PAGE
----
Another NFL regular season in the books, another dozen squads in the playoffs, another 20 teams disappointed that they didn't make the postseason. Of those 20 teams, three have already announced they are looking for a new coach:
And this, of course, is why the day after the final regular season Sunday is called "Black Monday." It's the day coaches get fired.
To be sure, Trestman's track record--regular-season marks of 8-8 and 5-11 after inheriting a winning team from the previous coach--raises questions about his ability to be a head coach at the NFL level.
But in the cases of Ryan and Smith, the firings represent a stunning reversal of coaching reputations. Not long ago Ryan and Smith were considered to be among the best coaches in the NFL. In fact, Smith won the Sporting News Coach of the Year award three times.
As for Ryan: In 2009 and 2010, his first two seasons with the Jets, he led the team to the AFC title game--with then-rookie quarterback Marc Sanchez at the helm in 2009.
Smith, for his part, led the Falcons to the playoffs in four of his first five seasons with the team (2008-2012). He, too, began his tenure with a rookie quarterback (Matt Ryan).
Here's the point: Ryan and Smith were successful early in their tenures, despite question marks at the quarterback position. But in the last two seasons, their teams went to pieces. Ryan's Jets finished 8-8, then 4-12. Smith's Falcons finished 4-12, then 6-10.
And so, Ryan and Smith find themselves out of jobs on Black Monday. Yet you could hardly say they were fired because they were not capable. Their track records suggest that they did the job well.
So, what's the lesson here? Is it proper to fire a leader with a proven track record if his recent results are disappointing?
Here's what recent NFL history tells us: Getting fired at the end of the season doesn't mean you're an incompetent coach. In fact, the lessons learned after a terminated first tenure often make a fired coach a better leader. Two quick examples:
1. Tony Dungy. He was fired by the Tampa Bay Buccaneers after the 2001 season despite a strong record (54-42 in six seasons), including four playoff appearances.
As it turned out, the firing worked out well for both the Bucs and Dungy. In the 2002 season, the Bucs won their first Super Bowl behind first-year coach Jon Gruden. So firing Dungy turned out to yield the desired result.
And yet, Dungy went on to win a Super Bowl too. In seven seasons with the Indianapolis Colts (2002-2008), he amassed a superb 85-27 record. The Colts made the playoffs in all seven seasons and captured a Super Bowl crown in 2006.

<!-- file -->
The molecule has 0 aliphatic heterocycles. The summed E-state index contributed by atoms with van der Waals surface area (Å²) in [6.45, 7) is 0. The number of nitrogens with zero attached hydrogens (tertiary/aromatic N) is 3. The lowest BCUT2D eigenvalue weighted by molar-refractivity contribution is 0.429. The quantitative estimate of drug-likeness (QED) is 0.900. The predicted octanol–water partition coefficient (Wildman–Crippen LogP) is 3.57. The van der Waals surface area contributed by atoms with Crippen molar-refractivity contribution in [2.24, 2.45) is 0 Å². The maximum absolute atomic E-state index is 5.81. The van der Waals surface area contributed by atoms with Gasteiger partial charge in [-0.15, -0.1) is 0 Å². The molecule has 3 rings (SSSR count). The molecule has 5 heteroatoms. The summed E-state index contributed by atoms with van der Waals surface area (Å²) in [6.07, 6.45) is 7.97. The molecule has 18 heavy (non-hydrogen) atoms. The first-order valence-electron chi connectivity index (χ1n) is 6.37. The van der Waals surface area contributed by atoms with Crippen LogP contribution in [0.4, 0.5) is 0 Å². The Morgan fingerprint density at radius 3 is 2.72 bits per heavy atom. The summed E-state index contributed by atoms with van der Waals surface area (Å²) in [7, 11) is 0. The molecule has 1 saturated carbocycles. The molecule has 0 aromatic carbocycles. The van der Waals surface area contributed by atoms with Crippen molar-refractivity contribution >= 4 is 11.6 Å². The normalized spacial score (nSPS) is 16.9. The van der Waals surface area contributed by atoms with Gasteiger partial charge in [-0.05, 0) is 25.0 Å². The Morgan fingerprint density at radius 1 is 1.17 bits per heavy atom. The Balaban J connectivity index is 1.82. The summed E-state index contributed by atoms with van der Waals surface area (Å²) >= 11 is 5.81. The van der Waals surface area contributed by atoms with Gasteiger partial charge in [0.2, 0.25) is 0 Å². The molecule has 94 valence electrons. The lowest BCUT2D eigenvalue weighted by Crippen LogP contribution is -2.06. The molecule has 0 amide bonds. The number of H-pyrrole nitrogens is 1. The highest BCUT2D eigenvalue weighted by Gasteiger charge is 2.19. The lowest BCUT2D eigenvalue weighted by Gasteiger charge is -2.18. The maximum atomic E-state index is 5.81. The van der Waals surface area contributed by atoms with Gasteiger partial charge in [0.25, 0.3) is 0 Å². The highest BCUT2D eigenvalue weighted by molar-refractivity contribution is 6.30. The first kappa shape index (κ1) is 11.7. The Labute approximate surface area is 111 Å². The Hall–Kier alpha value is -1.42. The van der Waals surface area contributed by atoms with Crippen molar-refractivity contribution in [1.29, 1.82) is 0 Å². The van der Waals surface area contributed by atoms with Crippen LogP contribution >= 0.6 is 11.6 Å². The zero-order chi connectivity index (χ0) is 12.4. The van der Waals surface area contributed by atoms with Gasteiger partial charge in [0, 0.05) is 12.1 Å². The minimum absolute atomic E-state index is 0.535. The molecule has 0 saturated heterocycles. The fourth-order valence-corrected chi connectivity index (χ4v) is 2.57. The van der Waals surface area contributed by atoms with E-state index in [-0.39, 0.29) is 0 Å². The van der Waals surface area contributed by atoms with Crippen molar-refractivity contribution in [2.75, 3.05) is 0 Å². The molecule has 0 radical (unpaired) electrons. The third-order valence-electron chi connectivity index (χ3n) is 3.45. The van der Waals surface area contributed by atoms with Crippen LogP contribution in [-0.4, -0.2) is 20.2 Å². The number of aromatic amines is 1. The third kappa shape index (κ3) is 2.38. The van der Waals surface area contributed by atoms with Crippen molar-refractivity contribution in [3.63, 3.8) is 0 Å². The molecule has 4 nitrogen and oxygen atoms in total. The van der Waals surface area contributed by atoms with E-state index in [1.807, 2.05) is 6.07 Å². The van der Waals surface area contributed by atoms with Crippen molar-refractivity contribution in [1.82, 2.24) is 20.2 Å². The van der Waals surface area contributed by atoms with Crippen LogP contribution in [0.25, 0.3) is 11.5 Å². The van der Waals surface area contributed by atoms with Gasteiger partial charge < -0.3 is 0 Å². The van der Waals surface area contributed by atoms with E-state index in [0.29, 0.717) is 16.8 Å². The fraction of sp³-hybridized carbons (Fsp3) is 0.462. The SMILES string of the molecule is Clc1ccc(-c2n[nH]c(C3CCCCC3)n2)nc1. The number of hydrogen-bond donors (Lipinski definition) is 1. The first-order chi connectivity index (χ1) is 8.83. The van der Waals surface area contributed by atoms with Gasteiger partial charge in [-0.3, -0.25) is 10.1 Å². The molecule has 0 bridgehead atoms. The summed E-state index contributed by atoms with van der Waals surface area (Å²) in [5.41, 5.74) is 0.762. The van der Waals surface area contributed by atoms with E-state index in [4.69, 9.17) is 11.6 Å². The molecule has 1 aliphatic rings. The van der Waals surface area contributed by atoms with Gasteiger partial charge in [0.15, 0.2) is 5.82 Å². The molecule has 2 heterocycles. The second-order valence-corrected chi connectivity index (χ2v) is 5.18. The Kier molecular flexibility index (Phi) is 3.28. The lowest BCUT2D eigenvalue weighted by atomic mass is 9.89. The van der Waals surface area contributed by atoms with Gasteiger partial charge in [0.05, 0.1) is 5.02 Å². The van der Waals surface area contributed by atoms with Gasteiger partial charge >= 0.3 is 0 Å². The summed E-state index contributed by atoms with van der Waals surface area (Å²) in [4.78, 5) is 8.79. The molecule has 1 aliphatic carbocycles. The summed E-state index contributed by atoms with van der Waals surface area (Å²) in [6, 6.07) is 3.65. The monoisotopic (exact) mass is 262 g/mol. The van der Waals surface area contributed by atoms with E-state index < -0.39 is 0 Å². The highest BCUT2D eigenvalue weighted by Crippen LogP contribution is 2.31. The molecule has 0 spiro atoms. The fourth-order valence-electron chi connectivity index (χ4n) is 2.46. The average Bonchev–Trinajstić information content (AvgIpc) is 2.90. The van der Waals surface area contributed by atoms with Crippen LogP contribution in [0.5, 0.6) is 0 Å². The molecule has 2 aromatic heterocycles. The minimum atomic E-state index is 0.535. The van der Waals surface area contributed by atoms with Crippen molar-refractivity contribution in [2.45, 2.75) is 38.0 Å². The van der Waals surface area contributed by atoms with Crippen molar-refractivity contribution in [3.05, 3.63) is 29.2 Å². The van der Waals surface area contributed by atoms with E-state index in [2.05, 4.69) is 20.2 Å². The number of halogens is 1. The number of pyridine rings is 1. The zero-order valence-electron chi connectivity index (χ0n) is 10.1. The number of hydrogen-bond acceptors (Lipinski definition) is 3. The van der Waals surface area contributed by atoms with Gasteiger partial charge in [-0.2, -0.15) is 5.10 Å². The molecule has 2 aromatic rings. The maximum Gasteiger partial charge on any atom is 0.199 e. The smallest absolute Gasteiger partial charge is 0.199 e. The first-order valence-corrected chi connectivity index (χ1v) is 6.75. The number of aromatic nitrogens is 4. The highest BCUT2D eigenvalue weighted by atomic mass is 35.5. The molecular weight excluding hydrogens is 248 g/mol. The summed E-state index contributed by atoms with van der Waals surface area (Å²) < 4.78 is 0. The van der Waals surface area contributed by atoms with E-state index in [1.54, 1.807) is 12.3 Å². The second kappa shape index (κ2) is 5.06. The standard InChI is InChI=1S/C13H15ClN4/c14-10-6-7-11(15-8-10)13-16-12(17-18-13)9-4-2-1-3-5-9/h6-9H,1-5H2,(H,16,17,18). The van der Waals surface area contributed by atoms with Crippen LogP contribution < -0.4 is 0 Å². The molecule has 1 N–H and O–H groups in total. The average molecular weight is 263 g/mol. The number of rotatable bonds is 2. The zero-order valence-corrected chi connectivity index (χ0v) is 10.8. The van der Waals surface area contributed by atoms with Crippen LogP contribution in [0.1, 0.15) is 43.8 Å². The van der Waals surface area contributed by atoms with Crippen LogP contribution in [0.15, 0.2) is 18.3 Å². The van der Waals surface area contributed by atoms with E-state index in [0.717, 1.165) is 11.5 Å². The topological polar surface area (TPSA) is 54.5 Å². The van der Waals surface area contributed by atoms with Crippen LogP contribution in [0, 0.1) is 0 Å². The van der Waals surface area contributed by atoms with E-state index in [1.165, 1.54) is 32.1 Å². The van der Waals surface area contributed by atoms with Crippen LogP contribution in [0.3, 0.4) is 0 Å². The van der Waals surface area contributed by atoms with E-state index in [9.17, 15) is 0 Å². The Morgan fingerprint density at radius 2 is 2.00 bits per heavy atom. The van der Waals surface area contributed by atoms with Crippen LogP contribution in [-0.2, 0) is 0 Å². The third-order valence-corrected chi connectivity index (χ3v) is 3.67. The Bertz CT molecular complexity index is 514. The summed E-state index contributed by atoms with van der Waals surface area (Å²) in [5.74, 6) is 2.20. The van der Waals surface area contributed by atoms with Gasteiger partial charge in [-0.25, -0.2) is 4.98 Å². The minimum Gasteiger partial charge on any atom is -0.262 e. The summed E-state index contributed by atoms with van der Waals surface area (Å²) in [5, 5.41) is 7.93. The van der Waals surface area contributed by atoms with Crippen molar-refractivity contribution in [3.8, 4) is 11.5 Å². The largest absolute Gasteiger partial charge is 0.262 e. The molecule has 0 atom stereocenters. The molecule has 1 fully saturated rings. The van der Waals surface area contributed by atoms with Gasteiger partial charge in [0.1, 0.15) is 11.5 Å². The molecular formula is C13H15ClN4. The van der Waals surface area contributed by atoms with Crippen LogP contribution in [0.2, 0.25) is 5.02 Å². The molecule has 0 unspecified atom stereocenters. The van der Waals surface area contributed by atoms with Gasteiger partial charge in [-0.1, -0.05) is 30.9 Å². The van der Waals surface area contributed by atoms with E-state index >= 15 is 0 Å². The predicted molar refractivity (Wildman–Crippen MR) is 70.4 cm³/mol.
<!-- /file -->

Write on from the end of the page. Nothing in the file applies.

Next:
Here's the point: The Bucs didn't fire Dungy because he was a bad coach. The organization needed a change.
Likewise, Dungy clearly benefited from the chance to work with a new team. He recognized that the Colts--armed with quarterback Peyton Manning--might provide him with a better chance to capture a title. During all of his time in Tampa Bay, Dungy had never coached a star quarterback like Manning.
Not only did Dungy win with the Colts, but he deservedly received a lion's share of the credit when the Bucs won in his absence. Gruden was one of the first people to give it to him.
2. Pete Carroll. Prior to winning the Super Bowl with the Seattle Seahawks last year, Carroll was fired not once but twice in his NFL career. First, he was fired after a 6-10 season with the Jets in 1994.
Next, he was fired following three solid seasons (1997-1999) with the New England Patriots. Having inherited talented squads from previous coach Bill Parcells, Carroll led the Patriots to the playoffs in his first two seasons, finishing with regular-seasons marks of 10-6 and 9-7. In his third season, the Patriots slipped to 8-8, and Carroll was sacked.
Returning to the Seahawks in 2010, Carroll has amassed a terrific 50-30 record in five seasons, making the playoffs in four of the five years. What did Carroll learn in the interim?
His biggest lesson, he told ESPN a few years ago, was the importance of the head coach having a say in personnel decisions. In returning to the NFL after a superb decade (2000-2009) as head coach at the University of Southern California, he wanted to make sure he had the authority to control which players were on his roster--and how much they got paid.
Seattle gave it to him. And he gave them their first title.
Dungy and Carroll are just two examples. The list of coaches fired on or near Black Monday who'd go on to win titles also includes:
- Bill Belichick, fired after five seasons (1991-1995) with the Cleveland Browns (37-45 record, one playoff appearance). He'd go on to win three titles with the Patriots, for whom he is still the head coach.
- Tom Coughlin, fired after eight seasons (1995-2002) with the Jacksonville Jaguars (68-60 record, four playoff appearances). He'd go on to win two titles with the New York Giants, for whom he is still the head coach.
You get the picture. If any part of it is transferable to the hiring and firing of leaders outside the realm of football, it's this: Sometimes fired leaders thrive if you give them a second chance.
Today you can count out Ryan, Smith, and Trestman. You can call them up-jumped assistants who just don't have the "stuff" to be head-coaching material.
Just remember: People have said the same about Dungy, Carroll, Belichick, and Coughlin. And those four have made them eat their words, to the tune of seven Super Bowl titles and counting.